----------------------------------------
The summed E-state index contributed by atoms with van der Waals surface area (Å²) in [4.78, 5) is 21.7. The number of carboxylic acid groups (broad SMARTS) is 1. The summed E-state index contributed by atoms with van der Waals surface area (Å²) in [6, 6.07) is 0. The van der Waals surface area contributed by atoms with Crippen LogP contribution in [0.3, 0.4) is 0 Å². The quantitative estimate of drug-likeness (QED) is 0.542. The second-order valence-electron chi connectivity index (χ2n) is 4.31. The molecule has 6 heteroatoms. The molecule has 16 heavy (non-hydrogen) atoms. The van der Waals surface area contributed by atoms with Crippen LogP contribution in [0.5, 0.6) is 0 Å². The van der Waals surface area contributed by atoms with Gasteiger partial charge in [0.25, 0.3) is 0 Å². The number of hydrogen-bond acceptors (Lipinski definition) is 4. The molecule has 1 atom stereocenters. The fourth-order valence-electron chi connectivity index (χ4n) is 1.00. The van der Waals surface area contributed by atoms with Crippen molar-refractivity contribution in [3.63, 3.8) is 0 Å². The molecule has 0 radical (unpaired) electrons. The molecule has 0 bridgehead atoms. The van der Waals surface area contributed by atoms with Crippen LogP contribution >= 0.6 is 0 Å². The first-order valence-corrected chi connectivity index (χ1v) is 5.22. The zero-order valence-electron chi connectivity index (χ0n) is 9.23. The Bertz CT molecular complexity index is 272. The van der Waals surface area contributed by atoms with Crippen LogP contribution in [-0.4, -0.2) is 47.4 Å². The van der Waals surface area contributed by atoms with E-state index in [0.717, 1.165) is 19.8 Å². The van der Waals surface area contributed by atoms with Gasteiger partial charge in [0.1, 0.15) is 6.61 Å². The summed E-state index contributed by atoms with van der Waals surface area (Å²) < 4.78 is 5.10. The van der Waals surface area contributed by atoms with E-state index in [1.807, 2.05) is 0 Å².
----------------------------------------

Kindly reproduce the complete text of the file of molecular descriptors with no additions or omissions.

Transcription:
The summed E-state index contributed by atoms with van der Waals surface area (Å²) in [4.78, 5) is 21.7. The number of carboxylic acid groups (broad SMARTS) is 1. The summed E-state index contributed by atoms with van der Waals surface area (Å²) in [6, 6.07) is 0. The van der Waals surface area contributed by atoms with Crippen LogP contribution in [0.3, 0.4) is 0 Å². The quantitative estimate of drug-likeness (QED) is 0.542. The second-order valence-electron chi connectivity index (χ2n) is 4.31. The molecule has 6 heteroatoms. The molecule has 16 heavy (non-hydrogen) atoms. The van der Waals surface area contributed by atoms with Crippen LogP contribution in [0.5, 0.6) is 0 Å². The van der Waals surface area contributed by atoms with Gasteiger partial charge in [0.25, 0.3) is 0 Å². The number of hydrogen-bond acceptors (Lipinski definition) is 4. The molecule has 1 atom stereocenters. The fourth-order valence-electron chi connectivity index (χ4n) is 1.00. The van der Waals surface area contributed by atoms with Crippen molar-refractivity contribution in [3.63, 3.8) is 0 Å². The molecule has 0 radical (unpaired) electrons. The molecule has 0 bridgehead atoms. The van der Waals surface area contributed by atoms with Crippen LogP contribution >= 0.6 is 0 Å². The first-order valence-corrected chi connectivity index (χ1v) is 5.22. The zero-order valence-electron chi connectivity index (χ0n) is 9.23. The Bertz CT molecular complexity index is 272. The van der Waals surface area contributed by atoms with Crippen LogP contribution in [-0.4, -0.2) is 47.4 Å². The van der Waals surface area contributed by atoms with E-state index in [0.717, 1.165) is 19.8 Å². The van der Waals surface area contributed by atoms with Gasteiger partial charge in [0.1, 0.15) is 6.61 Å². The summed E-state index contributed by atoms with van der Waals surface area (Å²) < 4.78 is 5.10. The van der Waals surface area contributed by atoms with E-state index in [1.807, 2.05) is 0 Å².